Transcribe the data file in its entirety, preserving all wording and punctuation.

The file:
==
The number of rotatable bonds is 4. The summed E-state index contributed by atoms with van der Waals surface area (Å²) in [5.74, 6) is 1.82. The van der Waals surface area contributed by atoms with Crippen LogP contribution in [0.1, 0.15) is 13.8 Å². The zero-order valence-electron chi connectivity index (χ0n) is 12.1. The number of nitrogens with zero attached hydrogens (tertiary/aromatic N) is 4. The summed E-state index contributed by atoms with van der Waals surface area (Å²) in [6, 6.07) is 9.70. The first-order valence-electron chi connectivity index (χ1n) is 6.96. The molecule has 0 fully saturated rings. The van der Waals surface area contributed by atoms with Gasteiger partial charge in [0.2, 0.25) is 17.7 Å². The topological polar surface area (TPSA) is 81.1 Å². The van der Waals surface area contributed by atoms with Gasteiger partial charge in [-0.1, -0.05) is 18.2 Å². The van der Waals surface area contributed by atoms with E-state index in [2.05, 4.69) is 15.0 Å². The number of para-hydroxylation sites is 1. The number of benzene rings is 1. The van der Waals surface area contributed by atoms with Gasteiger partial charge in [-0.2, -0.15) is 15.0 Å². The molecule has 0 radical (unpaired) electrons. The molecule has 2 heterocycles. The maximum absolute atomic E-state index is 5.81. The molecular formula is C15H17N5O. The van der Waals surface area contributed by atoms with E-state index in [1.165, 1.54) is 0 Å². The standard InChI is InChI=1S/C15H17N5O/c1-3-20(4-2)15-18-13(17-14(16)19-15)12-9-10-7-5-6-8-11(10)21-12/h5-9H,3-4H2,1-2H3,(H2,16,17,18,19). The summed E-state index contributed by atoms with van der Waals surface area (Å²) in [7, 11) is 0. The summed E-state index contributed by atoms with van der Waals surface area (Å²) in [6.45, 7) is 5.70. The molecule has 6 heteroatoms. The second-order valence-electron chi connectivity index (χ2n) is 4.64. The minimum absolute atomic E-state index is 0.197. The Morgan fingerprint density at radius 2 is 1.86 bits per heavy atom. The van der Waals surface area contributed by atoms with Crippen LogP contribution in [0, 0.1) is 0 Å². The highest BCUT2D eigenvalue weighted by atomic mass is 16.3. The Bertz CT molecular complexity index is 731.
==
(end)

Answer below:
The number of rotatable bonds is 4. The summed E-state index contributed by atoms with van der Waals surface area (Å²) in [5.74, 6) is 1.82. The van der Waals surface area contributed by atoms with Crippen LogP contribution in [0.1, 0.15) is 13.8 Å². The zero-order valence-electron chi connectivity index (χ0n) is 12.1. The number of nitrogens with zero attached hydrogens (tertiary/aromatic N) is 4. The summed E-state index contributed by atoms with van der Waals surface area (Å²) in [6, 6.07) is 9.70. The first-order valence-electron chi connectivity index (χ1n) is 6.96. The molecule has 0 fully saturated rings. The van der Waals surface area contributed by atoms with Gasteiger partial charge in [0.2, 0.25) is 17.7 Å². The topological polar surface area (TPSA) is 81.1 Å². The van der Waals surface area contributed by atoms with Gasteiger partial charge in [-0.1, -0.05) is 18.2 Å². The van der Waals surface area contributed by atoms with E-state index in [2.05, 4.69) is 15.0 Å². The number of para-hydroxylation sites is 1. The number of benzene rings is 1. The van der Waals surface area contributed by atoms with Gasteiger partial charge in [-0.2, -0.15) is 15.0 Å². The molecule has 0 radical (unpaired) electrons. The molecule has 2 heterocycles. The maximum absolute atomic E-state index is 5.81. The molecular formula is C15H17N5O. The van der Waals surface area contributed by atoms with E-state index in [1.165, 1.54) is 0 Å². The standard InChI is InChI=1S/C15H17N5O/c1-3-20(4-2)15-18-13(17-14(16)19-15)12-9-10-7-5-6-8-11(10)21-12/h5-9H,3-4H2,1-2H3,(H2,16,17,18,19). The summed E-state index contributed by atoms with van der Waals surface area (Å²) in [7, 11) is 0. The summed E-state index contributed by atoms with van der Waals surface area (Å²) in [6.45, 7) is 5.70. The molecule has 6 heteroatoms. The second-order valence-electron chi connectivity index (χ2n) is 4.64. The minimum absolute atomic E-state index is 0.197. The Morgan fingerprint density at radius 2 is 1.86 bits per heavy atom. The van der Waals surface area contributed by atoms with Crippen LogP contribution in [0, 0.1) is 0 Å². The highest BCUT2D eigenvalue weighted by atomic mass is 16.3. The Bertz CT molecular complexity index is 731.